July 18, 1863: Union ‘Negro troops’ under Col. Robert G. Shaw assault Confederate forces at Fort Wagner. Col. is killed along with half of his regiment.
August 10, 1863: President Lincoln meets with Frederick Douglass who pushes for full equality for Union ‘Negro troops.’
August 21, 1863: William C. Quantrill along with his pro-slavery confederate followers raid Lawrence, Kansas and butcher 182 people.
September 19-20, 1863: Confederate victory by Gen. Braxton Bragg at Chickamauga leaves Union Army of the Cumberland trapped in Chattanooga, Tennessee.
November 23-25, 1863: Union army under Gen. Grant successfully gets back Chattanooga.
March 9, 1864: Gen. Grant is appointed to command all of the Union armies.
May 4, 1864: Gen. Grant begins advancing towards Richmond to engage Lee’s Army of Northern Virginia. Ensuing battles include battles of the Wilderness, Spotsylvania and Cold Harbor.
In the west, Union Maj. Gen. William T. Sherman begins an advance towards Atlanta to engage Joseph E. Johnston’s army of Tennessee.
June 3, 1864: A mistake by Gen. Grant costs Union 7,000 casualties in 20 minutes during an offensive at Cold Harbor.
June 15, 1864: 9 months siege of Petersburg begins with Grant’s Union forces surrounding Confederate forces of Lee.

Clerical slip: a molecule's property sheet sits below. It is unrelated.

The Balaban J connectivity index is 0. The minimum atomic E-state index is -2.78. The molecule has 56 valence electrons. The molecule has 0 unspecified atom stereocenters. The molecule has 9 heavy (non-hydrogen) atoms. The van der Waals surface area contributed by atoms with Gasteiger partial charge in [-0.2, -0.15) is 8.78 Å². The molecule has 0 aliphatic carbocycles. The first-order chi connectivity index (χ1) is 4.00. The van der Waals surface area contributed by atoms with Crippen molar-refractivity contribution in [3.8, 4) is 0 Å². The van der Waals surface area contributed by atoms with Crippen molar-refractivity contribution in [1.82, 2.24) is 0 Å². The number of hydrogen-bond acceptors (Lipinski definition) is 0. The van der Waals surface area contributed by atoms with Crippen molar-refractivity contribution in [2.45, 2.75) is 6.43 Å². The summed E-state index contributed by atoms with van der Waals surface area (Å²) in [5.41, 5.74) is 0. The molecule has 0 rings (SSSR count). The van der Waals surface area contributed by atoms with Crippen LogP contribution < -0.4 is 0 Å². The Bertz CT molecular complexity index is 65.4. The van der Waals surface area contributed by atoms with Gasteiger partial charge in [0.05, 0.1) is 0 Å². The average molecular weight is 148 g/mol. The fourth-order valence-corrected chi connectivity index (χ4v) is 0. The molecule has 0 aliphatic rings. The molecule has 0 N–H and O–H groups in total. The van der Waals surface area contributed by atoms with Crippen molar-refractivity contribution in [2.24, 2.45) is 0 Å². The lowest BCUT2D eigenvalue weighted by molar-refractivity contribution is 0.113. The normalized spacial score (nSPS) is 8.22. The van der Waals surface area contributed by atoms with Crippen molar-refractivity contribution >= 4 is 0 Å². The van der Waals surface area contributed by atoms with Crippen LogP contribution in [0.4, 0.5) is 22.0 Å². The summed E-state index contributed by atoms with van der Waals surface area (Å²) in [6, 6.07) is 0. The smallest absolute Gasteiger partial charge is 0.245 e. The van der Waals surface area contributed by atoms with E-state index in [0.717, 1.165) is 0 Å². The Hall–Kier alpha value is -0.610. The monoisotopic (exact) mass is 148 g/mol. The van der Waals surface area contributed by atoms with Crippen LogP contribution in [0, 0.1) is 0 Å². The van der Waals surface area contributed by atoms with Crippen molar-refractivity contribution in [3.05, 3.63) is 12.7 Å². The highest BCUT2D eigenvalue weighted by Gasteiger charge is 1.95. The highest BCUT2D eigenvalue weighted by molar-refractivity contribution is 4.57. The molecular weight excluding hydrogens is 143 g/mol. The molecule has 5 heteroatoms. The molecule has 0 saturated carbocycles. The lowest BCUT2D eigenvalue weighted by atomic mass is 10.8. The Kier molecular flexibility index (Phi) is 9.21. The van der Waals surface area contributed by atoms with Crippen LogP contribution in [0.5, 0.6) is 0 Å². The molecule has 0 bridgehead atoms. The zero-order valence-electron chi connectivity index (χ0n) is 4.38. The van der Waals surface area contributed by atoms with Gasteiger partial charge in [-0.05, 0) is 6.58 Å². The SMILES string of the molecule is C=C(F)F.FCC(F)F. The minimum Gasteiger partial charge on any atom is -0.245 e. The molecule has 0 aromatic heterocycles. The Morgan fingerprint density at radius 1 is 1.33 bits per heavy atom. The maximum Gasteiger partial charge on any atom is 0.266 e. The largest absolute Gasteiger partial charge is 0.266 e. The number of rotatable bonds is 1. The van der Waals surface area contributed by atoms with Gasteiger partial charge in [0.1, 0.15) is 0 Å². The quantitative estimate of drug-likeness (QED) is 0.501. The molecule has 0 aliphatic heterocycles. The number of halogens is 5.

July 20, 1864: At Atlanta, Union forces under Sherman battle the Confederate forces under the command of Gen. John B. Hood, who replaced Johnston.
August 29, 1864: Democrats nominate George B. McClellan for president to run against Republican incumbent Abraham Lincoln.
September 2, 1864: Sherman successfully captures Atlanta.
October 19, 1864: Union gains a decisive victory in the Shenandoah Valley.
November 8, 1864: Abraham Lincoln is re-elected as the president of the United States.
November 15, 1864: Sherman with his Union Army begins a March to the Sea.
December 15-16, 1864: Confederate army under Hood is defeated at Nashville by Union troops under Gen. George H. Thomas.
December 21, 1864: Union army under Sherman reaches Savannah in Georgia.
January 31, 1865: The U.S. Congress approves constitutional amendment to abolish slavery.